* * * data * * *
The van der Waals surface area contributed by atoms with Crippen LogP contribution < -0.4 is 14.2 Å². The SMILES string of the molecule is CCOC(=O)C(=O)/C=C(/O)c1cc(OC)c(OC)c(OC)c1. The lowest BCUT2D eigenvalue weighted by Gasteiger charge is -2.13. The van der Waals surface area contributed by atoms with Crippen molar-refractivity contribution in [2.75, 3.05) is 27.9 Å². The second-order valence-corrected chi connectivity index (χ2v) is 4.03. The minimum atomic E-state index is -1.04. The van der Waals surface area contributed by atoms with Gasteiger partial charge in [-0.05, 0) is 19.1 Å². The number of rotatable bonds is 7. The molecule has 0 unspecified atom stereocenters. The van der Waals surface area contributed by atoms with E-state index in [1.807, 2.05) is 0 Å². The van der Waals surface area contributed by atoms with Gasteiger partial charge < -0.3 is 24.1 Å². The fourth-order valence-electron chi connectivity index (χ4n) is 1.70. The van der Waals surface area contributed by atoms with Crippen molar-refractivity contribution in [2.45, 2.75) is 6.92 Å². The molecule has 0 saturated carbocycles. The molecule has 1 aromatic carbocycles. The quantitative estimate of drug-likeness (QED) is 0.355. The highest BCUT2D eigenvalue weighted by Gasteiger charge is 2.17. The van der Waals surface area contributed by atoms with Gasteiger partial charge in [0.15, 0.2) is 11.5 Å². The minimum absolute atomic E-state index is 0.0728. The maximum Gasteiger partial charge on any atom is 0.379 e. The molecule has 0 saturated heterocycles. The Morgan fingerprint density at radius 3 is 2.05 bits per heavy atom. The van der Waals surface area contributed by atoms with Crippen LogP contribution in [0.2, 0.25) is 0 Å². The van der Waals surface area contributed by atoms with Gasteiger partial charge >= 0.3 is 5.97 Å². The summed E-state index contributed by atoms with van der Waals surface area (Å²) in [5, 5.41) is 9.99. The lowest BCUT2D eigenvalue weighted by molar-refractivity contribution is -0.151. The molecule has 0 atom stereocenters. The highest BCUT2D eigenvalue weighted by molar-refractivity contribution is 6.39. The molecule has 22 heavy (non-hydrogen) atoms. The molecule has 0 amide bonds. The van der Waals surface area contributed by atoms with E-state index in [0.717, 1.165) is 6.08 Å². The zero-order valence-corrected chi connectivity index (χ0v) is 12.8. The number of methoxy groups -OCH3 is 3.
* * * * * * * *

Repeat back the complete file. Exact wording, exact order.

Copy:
The van der Waals surface area contributed by atoms with Crippen LogP contribution < -0.4 is 14.2 Å². The SMILES string of the molecule is CCOC(=O)C(=O)/C=C(/O)c1cc(OC)c(OC)c(OC)c1. The lowest BCUT2D eigenvalue weighted by Gasteiger charge is -2.13. The van der Waals surface area contributed by atoms with Crippen molar-refractivity contribution in [2.75, 3.05) is 27.9 Å². The second-order valence-corrected chi connectivity index (χ2v) is 4.03. The minimum atomic E-state index is -1.04. The van der Waals surface area contributed by atoms with Gasteiger partial charge in [-0.05, 0) is 19.1 Å². The number of rotatable bonds is 7. The molecule has 0 unspecified atom stereocenters. The van der Waals surface area contributed by atoms with E-state index in [1.807, 2.05) is 0 Å². The van der Waals surface area contributed by atoms with Gasteiger partial charge < -0.3 is 24.1 Å². The fourth-order valence-electron chi connectivity index (χ4n) is 1.70. The van der Waals surface area contributed by atoms with Crippen molar-refractivity contribution in [2.45, 2.75) is 6.92 Å². The molecule has 0 saturated carbocycles. The molecule has 1 aromatic carbocycles. The quantitative estimate of drug-likeness (QED) is 0.355. The highest BCUT2D eigenvalue weighted by Gasteiger charge is 2.17. The van der Waals surface area contributed by atoms with Gasteiger partial charge in [0.15, 0.2) is 11.5 Å². The minimum absolute atomic E-state index is 0.0728. The maximum Gasteiger partial charge on any atom is 0.379 e. The molecule has 0 saturated heterocycles. The Morgan fingerprint density at radius 3 is 2.05 bits per heavy atom. The van der Waals surface area contributed by atoms with Crippen LogP contribution in [0.2, 0.25) is 0 Å². The van der Waals surface area contributed by atoms with Gasteiger partial charge >= 0.3 is 5.97 Å². The summed E-state index contributed by atoms with van der Waals surface area (Å²) in [5, 5.41) is 9.99. The lowest BCUT2D eigenvalue weighted by molar-refractivity contribution is -0.151. The molecule has 0 atom stereocenters. The highest BCUT2D eigenvalue weighted by molar-refractivity contribution is 6.39. The molecule has 22 heavy (non-hydrogen) atoms. The molecule has 0 amide bonds. The van der Waals surface area contributed by atoms with E-state index in [0.717, 1.165) is 6.08 Å². The zero-order valence-corrected chi connectivity index (χ0v) is 12.8. The number of methoxy groups -OCH3 is 3.